PS 207 kids not in Kansas anymore: Students stage adaptation of ‘The Wizard of Oz’ – Brooklyn Paper

PS 207 kids not in Kansas anymore: Students stage adaptation of ‘The Wizard of Oz’

The Land of Oz: The Scarecrow, played by Cassie Bunnell, pleads with Nora Browne’s Dorothy in The Fillmore Academy Drama Club’s production of “The Wizard of Oz” on Jan. 19.
Photo by Jon Farina

They were off to see the wizard of Marine Park!

Students at PS 207 on Fillmore Avenue showed off their theatrical talent during their rendition of “The Wizard of Oz” on Jan. 19 — and theatrics came naturally to this year’s cast, according to their director.

“They have very good instincts with their costumes and what scenes come next,” said Kim Simek.

Around 30 students between grades six and eight took part in the show, which drew an enthusiastic audience of at least 400. The parents and younger students in the packed crowd loved seeing the iconic film come to life on the stage — especially when the students sang.

“There was roaring applause for many songs,” said Simek. “It was standing room only, which was really exciting.”

The Fillmore Academy Drama Club at PS 207 puts on shows every year, and Millennium Development, a Bergen Beach-based organization that supports after school programs for youth, sponsored the Jan. 19 show. The students’ supervisors for the play believe theater helps kids build confidence and express themselves.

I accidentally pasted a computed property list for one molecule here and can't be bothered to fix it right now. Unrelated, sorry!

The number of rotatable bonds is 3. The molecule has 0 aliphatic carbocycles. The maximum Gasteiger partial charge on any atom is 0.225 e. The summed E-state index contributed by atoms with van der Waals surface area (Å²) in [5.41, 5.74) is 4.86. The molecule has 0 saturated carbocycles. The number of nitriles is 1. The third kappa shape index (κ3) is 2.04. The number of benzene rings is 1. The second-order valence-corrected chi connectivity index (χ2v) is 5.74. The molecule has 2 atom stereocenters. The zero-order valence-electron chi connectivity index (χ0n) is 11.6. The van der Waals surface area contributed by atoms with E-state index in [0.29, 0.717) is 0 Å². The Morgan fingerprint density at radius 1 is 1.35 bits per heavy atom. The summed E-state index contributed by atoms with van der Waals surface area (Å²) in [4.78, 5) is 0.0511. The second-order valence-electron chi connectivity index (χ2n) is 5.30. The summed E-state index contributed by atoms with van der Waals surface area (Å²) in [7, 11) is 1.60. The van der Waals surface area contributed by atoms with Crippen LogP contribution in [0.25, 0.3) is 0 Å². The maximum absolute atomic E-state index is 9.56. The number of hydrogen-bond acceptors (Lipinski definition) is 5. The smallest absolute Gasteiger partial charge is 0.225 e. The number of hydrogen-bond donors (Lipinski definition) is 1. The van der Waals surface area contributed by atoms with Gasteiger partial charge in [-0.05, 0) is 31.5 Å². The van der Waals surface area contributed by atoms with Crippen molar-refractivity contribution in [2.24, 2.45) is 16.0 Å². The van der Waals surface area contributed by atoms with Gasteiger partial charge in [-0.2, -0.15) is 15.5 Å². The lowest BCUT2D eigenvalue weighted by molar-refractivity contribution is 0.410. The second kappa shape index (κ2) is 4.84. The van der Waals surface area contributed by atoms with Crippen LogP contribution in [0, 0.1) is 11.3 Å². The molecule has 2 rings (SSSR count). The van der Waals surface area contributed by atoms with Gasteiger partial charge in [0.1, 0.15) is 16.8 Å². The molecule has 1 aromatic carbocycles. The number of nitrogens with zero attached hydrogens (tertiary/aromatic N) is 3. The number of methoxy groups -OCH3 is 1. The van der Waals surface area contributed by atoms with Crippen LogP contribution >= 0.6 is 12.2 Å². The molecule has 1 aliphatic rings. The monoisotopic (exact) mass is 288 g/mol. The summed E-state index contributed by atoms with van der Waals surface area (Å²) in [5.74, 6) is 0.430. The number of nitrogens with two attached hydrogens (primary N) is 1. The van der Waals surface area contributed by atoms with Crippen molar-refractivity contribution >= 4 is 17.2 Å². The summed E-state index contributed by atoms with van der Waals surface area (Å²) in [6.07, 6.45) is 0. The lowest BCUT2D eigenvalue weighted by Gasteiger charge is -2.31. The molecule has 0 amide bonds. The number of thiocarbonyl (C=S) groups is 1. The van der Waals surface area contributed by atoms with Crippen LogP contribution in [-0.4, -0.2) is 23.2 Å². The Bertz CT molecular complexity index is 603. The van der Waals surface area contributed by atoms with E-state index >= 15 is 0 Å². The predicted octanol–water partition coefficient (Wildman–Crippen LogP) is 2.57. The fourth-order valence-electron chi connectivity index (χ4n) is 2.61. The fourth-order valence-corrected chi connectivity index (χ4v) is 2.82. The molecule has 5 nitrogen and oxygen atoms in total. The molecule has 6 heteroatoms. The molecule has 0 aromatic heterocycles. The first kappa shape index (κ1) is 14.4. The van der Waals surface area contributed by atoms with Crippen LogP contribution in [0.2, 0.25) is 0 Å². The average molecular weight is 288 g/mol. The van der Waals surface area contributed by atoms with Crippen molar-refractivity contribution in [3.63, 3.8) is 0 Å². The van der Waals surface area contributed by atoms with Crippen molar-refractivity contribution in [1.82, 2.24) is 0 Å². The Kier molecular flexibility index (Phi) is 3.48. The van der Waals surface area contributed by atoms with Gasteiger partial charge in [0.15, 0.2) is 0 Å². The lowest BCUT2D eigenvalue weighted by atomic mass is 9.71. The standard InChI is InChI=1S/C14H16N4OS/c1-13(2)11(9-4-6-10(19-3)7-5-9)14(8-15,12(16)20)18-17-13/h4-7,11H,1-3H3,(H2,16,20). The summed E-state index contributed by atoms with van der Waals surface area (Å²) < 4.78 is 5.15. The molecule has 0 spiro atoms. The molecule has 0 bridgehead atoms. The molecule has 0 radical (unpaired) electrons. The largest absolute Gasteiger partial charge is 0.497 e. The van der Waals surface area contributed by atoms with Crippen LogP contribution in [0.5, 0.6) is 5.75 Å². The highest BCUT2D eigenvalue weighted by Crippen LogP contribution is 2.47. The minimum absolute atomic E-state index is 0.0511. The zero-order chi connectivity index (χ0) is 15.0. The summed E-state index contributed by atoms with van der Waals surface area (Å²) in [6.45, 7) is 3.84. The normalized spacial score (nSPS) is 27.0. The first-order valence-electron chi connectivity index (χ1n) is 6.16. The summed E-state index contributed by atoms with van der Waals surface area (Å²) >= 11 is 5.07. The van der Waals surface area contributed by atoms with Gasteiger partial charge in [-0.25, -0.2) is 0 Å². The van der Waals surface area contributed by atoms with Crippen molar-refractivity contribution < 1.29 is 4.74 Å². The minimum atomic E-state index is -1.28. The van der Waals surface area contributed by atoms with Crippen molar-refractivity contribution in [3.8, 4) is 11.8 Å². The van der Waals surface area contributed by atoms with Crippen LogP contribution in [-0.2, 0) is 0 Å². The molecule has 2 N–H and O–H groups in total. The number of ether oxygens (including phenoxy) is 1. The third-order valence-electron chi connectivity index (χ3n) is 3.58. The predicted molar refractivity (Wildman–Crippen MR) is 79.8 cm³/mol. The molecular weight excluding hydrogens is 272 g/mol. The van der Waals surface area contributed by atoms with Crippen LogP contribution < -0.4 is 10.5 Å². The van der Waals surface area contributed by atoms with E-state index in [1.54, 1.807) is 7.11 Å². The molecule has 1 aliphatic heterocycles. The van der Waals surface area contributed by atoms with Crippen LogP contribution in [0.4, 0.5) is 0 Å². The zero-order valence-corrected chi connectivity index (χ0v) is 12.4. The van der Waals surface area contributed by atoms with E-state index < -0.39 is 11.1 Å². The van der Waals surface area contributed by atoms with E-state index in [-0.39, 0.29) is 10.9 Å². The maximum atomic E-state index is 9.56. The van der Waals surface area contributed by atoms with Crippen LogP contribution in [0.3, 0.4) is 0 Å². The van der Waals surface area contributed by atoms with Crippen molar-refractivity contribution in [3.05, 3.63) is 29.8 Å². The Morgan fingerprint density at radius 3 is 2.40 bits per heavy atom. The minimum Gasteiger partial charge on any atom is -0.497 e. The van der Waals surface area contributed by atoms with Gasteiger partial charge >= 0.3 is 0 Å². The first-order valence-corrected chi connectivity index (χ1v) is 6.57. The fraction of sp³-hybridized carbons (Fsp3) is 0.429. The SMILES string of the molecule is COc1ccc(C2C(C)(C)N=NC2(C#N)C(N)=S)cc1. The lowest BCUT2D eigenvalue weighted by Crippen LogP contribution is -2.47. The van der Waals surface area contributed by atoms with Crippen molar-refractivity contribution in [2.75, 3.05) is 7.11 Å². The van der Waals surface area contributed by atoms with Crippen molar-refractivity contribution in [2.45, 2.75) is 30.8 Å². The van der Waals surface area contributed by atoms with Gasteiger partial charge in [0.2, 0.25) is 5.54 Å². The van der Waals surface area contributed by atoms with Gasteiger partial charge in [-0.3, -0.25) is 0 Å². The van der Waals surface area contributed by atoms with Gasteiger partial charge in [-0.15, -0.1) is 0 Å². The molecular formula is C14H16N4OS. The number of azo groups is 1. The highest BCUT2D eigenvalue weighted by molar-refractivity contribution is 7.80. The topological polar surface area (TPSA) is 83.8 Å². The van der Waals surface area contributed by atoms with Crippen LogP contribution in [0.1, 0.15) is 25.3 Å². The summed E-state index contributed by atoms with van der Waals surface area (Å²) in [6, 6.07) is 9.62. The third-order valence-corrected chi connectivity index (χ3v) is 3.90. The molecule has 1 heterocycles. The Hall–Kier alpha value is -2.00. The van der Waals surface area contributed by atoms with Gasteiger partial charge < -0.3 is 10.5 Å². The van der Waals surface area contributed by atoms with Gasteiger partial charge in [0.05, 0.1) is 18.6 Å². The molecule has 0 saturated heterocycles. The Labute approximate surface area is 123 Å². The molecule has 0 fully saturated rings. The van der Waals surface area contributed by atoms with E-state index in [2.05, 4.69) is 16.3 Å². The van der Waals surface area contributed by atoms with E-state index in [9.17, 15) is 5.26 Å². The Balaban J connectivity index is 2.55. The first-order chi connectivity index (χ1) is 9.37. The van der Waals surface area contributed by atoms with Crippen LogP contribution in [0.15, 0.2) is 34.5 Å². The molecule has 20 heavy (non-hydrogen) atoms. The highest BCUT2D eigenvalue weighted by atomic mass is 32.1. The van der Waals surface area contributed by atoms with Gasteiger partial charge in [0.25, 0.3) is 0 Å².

“It allows them to bring the words on paper to life, to build confidence,” said arts director Antoinette Spada. “It’s a time of no judgment where they can express themselves.”

The students kept faithful to the story of the original film, but added a song known as the “Jitterbug Song,” where they dressed up as bugs and danced, Spada said.

“It came as a surprise for everyone,” she said. “It was a beautiful, big dance number with bright costumes.”

Spada said she hopes kids who are passionate about acting will continue with it in their years after elementary school.

“I tell them don’t let people tell them not to do something because money isn’t involved,” she said. “When you believe in what you do, anything is possible.”

The plays at PS 207 also bring students from different grades together, said Ellen Browne, whose daughter, seventh-grader Nora, played Dorothy.

“She made new friends with sixth and eighth graders she wouldn’t normally interact with,” she said. “There’s a lot of work involved, but also chances to socialize in a safe environment.”

Reach reporter Adam Lucente at alucente@cnglocal.com or by calling (718) 260–2511. Follow him on Twitter @Adam_Lucente.

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